Feed your ball python an appropriately sized rodent weekly. “Appropriately sized” means prey items that are no bigger in circumference than the ball python at its largest circumference. Ball pythons can eat rats from the time they are young – starting off with rat pups or “crawlers” at first and moving up in size as they grow. Do not handle your ball python for at least a day after feeding, as this can lead to regurgitation. Ball pythons can be fed frozen/thawed or pre-killed rodents. Never leave a live rodent unattended with any snake, as they can injure the snake. Ball pythons are well-known for not eating at certain times throughout the year, particularly in the winter months. Be prepared for the possibility of your ball python going off feed, and keep an observant eye on the snake’s overall condition and body weight. This is typically nothing to worry about with healthy, well-established pythons, although it can be extremely frustrating to the snake keeper. If your ball python is healthy, continue your husbandry routine as usual, but keep the amount of handling to a minimum. Offer your ball python food every 10 to 14 days until it is interested in eating again, as the snake will eventually resume feeding normally.Feed adult ball pythons every 1 to 2 weeks and younger ball pythons weekly as they need this energy to grow. Do not be alarmed if a well-started ball python goes off feed during the cooler, drier times of the year, as this is common in captivity. Snakes generally do not eat while they are in the shed cycle.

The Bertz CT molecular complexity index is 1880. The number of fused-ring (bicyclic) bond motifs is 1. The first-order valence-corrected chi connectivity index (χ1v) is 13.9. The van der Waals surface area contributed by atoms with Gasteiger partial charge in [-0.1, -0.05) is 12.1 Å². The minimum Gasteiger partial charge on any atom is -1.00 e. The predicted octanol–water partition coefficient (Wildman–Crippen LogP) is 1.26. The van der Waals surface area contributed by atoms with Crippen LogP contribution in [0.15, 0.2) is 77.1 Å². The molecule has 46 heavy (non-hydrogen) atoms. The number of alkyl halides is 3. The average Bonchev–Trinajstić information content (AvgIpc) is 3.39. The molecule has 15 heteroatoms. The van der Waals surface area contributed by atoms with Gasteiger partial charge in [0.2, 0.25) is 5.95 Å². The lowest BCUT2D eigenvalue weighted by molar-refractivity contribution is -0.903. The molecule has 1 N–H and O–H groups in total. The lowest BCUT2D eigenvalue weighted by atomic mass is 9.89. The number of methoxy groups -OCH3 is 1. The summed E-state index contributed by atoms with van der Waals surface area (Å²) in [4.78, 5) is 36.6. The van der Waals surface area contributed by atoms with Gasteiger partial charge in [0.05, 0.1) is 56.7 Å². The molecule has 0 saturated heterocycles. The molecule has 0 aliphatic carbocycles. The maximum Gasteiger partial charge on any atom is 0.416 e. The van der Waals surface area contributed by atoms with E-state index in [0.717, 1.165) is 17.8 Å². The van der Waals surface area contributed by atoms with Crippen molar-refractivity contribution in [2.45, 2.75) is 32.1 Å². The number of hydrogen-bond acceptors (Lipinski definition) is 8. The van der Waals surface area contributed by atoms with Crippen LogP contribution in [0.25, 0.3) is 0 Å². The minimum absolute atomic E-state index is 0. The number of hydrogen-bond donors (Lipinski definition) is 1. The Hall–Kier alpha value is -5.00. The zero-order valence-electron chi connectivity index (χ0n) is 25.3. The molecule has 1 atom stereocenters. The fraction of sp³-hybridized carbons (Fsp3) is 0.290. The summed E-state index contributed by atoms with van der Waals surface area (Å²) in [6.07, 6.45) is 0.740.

Always have fresh, clean water available for your ball python. Check the water daily. The size of the water dish is up to you. If it is large enough for the ball python to crawl in to and soak, sooner or later your snake will make the most of the opportunity – ball pythons seem to enjoy a nice soak from time to time. Ensure that the water bowl is not too deep for juvenile animals – 1 inch or so will suffice. Snakes of many species will defecate in their water bowls from time to time, so be prepared to clean and disinfect the water bowl. The water bowl should be cleaned and disinfected on a weekly basis. Having a spare water bowl for such occasions can be handy, so that one may be used while the other is being cleaned.
Ball pythons are generally shy and will spend much of their time hiding. Your ball python may initially see you as a threat and it must learn who you are. The goal is to establish trust between you and your snake.
Always support your ball python’s body and avoid fast movements. Once a ball python realizes that you will not hurt it they often seem to enjoy being handled. Some ball pythons may try to hide when handled and occasionally there are ones that may even bite due to excessive fear. These ball pythons may require a bit more time to settle in and establish trust. A ball python’s bite is a superficial wound. If a snake looks like it is going to strike, it is best to not handle it. Relax when holding your animal – sit down and give the animal a chance to settle.